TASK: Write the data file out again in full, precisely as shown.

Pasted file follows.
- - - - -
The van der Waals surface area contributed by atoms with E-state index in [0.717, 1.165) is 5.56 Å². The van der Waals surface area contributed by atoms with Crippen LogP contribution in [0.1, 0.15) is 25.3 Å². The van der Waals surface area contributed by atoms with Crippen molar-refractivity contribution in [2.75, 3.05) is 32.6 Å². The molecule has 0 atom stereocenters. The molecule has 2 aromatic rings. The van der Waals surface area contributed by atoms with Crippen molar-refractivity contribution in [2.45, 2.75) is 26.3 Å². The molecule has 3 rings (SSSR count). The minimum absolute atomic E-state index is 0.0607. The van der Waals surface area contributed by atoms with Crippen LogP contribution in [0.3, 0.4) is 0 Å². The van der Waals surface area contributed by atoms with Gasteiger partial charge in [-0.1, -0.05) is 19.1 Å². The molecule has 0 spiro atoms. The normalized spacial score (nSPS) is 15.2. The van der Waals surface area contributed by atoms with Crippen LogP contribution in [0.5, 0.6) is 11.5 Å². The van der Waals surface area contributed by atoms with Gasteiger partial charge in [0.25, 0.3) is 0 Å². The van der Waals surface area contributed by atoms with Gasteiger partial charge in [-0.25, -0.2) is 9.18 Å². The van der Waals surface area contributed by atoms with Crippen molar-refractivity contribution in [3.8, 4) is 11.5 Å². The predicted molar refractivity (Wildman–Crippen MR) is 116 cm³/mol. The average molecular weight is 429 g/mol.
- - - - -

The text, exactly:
The van der Waals surface area contributed by atoms with E-state index in [0.717, 1.165) is 5.56 Å². The van der Waals surface area contributed by atoms with Crippen LogP contribution in [0.1, 0.15) is 25.3 Å². The van der Waals surface area contributed by atoms with Crippen molar-refractivity contribution in [2.75, 3.05) is 32.6 Å². The molecule has 0 atom stereocenters. The molecule has 2 aromatic rings. The van der Waals surface area contributed by atoms with Crippen molar-refractivity contribution in [2.45, 2.75) is 26.3 Å². The molecule has 3 rings (SSSR count). The minimum absolute atomic E-state index is 0.0607. The van der Waals surface area contributed by atoms with Crippen LogP contribution in [0.3, 0.4) is 0 Å². The van der Waals surface area contributed by atoms with Gasteiger partial charge in [-0.1, -0.05) is 19.1 Å². The molecule has 0 spiro atoms. The normalized spacial score (nSPS) is 15.2. The van der Waals surface area contributed by atoms with Crippen LogP contribution in [0.5, 0.6) is 11.5 Å². The van der Waals surface area contributed by atoms with Gasteiger partial charge in [0.25, 0.3) is 0 Å². The van der Waals surface area contributed by atoms with Gasteiger partial charge in [-0.25, -0.2) is 9.18 Å². The van der Waals surface area contributed by atoms with Crippen molar-refractivity contribution in [3.8, 4) is 11.5 Å². The predicted molar refractivity (Wildman–Crippen MR) is 116 cm³/mol. The average molecular weight is 429 g/mol.